About this podcast
(posted August 2, 2015)
Bernie Sanders — the 73-year-old United States Senator from Vermont and a self-described democratic socialist — is running for President.
And so far, he’s a huge hit. At a recent campaign rally in Madison, Wisconsin, Sanders attracted nearly 10,000 people. In Portland, Maine, more than 7,500 people showed up. None of the other Democratic or Republican presidential candidates — more than 20, at last count — have drawn bigger crowds than Bernie. In fact, no one is even close.
What’s odd is that I’m intrigued by Sanders, too. But I’m not what you’d call a progressive or a Lefty. I’m not a MoveOn member. I don't read The Nation. In fact, if you’d told me a year ago that one day I’d be even remotely interested in the political campaign of a guy like Sanders, I’d have called you crazy.
But Bernie demands attention because he says out loud, clearly and with conviction, what so many Americans are thinking. He describes the dangers of income inequality, and why “banks that are too big to fail are too big to exist.” He says the super-rich are buying elections and undermining our democracy. And he knows he can’t fix it by himself, so he’s calling for a grassroots revolution in America.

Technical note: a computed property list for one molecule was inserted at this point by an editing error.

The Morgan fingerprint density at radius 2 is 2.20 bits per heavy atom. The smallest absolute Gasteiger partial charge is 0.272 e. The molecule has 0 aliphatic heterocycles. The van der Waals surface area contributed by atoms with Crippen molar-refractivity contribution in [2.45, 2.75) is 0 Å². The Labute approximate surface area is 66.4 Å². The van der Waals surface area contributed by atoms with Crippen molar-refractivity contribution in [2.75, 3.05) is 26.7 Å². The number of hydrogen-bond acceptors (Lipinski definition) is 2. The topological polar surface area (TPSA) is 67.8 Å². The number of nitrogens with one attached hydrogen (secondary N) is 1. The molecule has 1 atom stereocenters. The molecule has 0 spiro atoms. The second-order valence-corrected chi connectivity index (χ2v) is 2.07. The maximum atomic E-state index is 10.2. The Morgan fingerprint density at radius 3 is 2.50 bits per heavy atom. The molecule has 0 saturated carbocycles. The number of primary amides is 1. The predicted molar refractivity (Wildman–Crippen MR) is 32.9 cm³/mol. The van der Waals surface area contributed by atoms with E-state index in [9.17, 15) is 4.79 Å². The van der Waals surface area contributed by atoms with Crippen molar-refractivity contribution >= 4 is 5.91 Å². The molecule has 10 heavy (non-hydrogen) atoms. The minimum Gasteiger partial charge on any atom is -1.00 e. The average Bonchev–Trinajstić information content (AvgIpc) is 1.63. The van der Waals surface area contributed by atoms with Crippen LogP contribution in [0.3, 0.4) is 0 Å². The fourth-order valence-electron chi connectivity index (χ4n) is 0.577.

When it comes to jobs, health care, education, the environment, and more, Sanders offers plenty of answers. But his campaign raises lots of questions, too, such as: What could a President Sanders realistically accomplish with a Congress that’s hardly a hotbed of socialism? Can the labor unions he champions still provide something worthwhile to workers? And: Do Americans really want a bigger, more activist government — or are they just pissed off with the status quo?
For me, though, the biggest question is this:
Why has Bernie Sanders, a rumpled 73-year-old Lefty from the tiny state of Vermont, suddenly captured the imagination of so many Americans of all ages — including my 17-year-old son, who still isn’t old enough to vote?
Put another way: Sanders is appealing not just to progressive voters or to people who feel economically marginalized. He’s also huge among suburban teenagers.
Something is clearly going on.
On Searching for Bernie, I’ll be exploring what that something is, who believes it, why it matters, and whether or not it’s here to stay.
I hope you’ll join me.
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In case you’re wondering: Yes, I plan to vote for Bernie Sanders in the Maryland primary next year. But the purpose of this podcast is not to spread the Gospel of Bernie. Rather, I’m trying to explore exactly what voters see in him, and why they’re so excited about his message and his candidacy. Because, in the end, the energy and enthusiasm that Bernie Sanders has been generating is about far more than just Bernie Sanders.